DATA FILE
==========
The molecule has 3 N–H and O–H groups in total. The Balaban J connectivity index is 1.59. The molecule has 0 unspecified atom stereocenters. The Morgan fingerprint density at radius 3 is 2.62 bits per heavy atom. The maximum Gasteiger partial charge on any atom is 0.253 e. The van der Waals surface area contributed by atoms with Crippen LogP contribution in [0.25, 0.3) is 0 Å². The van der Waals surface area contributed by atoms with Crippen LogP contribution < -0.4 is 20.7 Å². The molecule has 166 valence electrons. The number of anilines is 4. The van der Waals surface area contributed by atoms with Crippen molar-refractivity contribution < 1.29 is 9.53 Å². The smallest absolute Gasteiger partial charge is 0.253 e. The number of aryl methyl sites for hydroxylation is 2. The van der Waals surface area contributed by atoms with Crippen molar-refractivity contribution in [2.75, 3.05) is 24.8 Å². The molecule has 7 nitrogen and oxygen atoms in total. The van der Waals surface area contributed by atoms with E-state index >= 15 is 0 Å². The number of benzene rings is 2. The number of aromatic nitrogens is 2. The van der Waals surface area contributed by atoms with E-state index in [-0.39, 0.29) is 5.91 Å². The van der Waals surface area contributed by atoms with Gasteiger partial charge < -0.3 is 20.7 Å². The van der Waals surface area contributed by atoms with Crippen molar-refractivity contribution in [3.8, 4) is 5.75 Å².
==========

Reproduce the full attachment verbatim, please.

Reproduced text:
The molecule has 3 N–H and O–H groups in total. The Balaban J connectivity index is 1.59. The molecule has 0 unspecified atom stereocenters. The Morgan fingerprint density at radius 3 is 2.62 bits per heavy atom. The maximum Gasteiger partial charge on any atom is 0.253 e. The van der Waals surface area contributed by atoms with Crippen LogP contribution in [0.25, 0.3) is 0 Å². The van der Waals surface area contributed by atoms with Crippen LogP contribution < -0.4 is 20.7 Å². The molecule has 166 valence electrons. The number of anilines is 4. The van der Waals surface area contributed by atoms with Crippen molar-refractivity contribution < 1.29 is 9.53 Å². The smallest absolute Gasteiger partial charge is 0.253 e. The number of aryl methyl sites for hydroxylation is 2. The van der Waals surface area contributed by atoms with Crippen molar-refractivity contribution in [2.75, 3.05) is 24.8 Å². The molecule has 7 nitrogen and oxygen atoms in total. The van der Waals surface area contributed by atoms with E-state index >= 15 is 0 Å². The number of benzene rings is 2. The number of aromatic nitrogens is 2. The van der Waals surface area contributed by atoms with E-state index in [-0.39, 0.29) is 5.91 Å². The van der Waals surface area contributed by atoms with Gasteiger partial charge < -0.3 is 20.7 Å². The van der Waals surface area contributed by atoms with Crippen molar-refractivity contribution in [3.8, 4) is 5.75 Å².